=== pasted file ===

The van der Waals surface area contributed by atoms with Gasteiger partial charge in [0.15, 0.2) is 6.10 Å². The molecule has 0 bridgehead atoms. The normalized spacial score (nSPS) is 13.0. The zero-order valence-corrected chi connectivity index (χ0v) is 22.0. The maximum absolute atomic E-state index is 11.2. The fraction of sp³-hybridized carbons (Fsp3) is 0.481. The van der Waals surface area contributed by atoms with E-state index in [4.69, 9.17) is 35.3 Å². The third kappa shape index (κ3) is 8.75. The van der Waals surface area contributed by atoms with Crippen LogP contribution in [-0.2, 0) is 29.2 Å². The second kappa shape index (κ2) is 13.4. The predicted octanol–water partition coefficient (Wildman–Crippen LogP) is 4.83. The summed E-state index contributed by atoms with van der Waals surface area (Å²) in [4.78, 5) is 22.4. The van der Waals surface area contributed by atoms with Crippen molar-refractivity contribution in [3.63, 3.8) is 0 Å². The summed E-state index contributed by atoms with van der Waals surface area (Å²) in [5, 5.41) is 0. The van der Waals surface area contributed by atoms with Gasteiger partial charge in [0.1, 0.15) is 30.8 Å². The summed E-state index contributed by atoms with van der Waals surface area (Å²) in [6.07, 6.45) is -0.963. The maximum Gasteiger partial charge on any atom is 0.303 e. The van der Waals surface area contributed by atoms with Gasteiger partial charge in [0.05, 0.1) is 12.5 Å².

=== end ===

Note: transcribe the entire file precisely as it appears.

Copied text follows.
The van der Waals surface area contributed by atoms with Gasteiger partial charge in [0.15, 0.2) is 6.10 Å². The molecule has 0 bridgehead atoms. The normalized spacial score (nSPS) is 13.0. The zero-order valence-corrected chi connectivity index (χ0v) is 22.0. The maximum absolute atomic E-state index is 11.2. The fraction of sp³-hybridized carbons (Fsp3) is 0.481. The van der Waals surface area contributed by atoms with E-state index in [4.69, 9.17) is 35.3 Å². The third kappa shape index (κ3) is 8.75. The van der Waals surface area contributed by atoms with Crippen LogP contribution in [-0.2, 0) is 29.2 Å². The second kappa shape index (κ2) is 13.4. The predicted octanol–water partition coefficient (Wildman–Crippen LogP) is 4.83. The summed E-state index contributed by atoms with van der Waals surface area (Å²) in [4.78, 5) is 22.4. The van der Waals surface area contributed by atoms with Crippen molar-refractivity contribution in [3.63, 3.8) is 0 Å². The summed E-state index contributed by atoms with van der Waals surface area (Å²) in [5, 5.41) is 0. The van der Waals surface area contributed by atoms with Gasteiger partial charge in [0.1, 0.15) is 30.8 Å². The summed E-state index contributed by atoms with van der Waals surface area (Å²) in [6.07, 6.45) is -0.963. The maximum Gasteiger partial charge on any atom is 0.303 e. The van der Waals surface area contributed by atoms with Gasteiger partial charge in [0.05, 0.1) is 12.5 Å².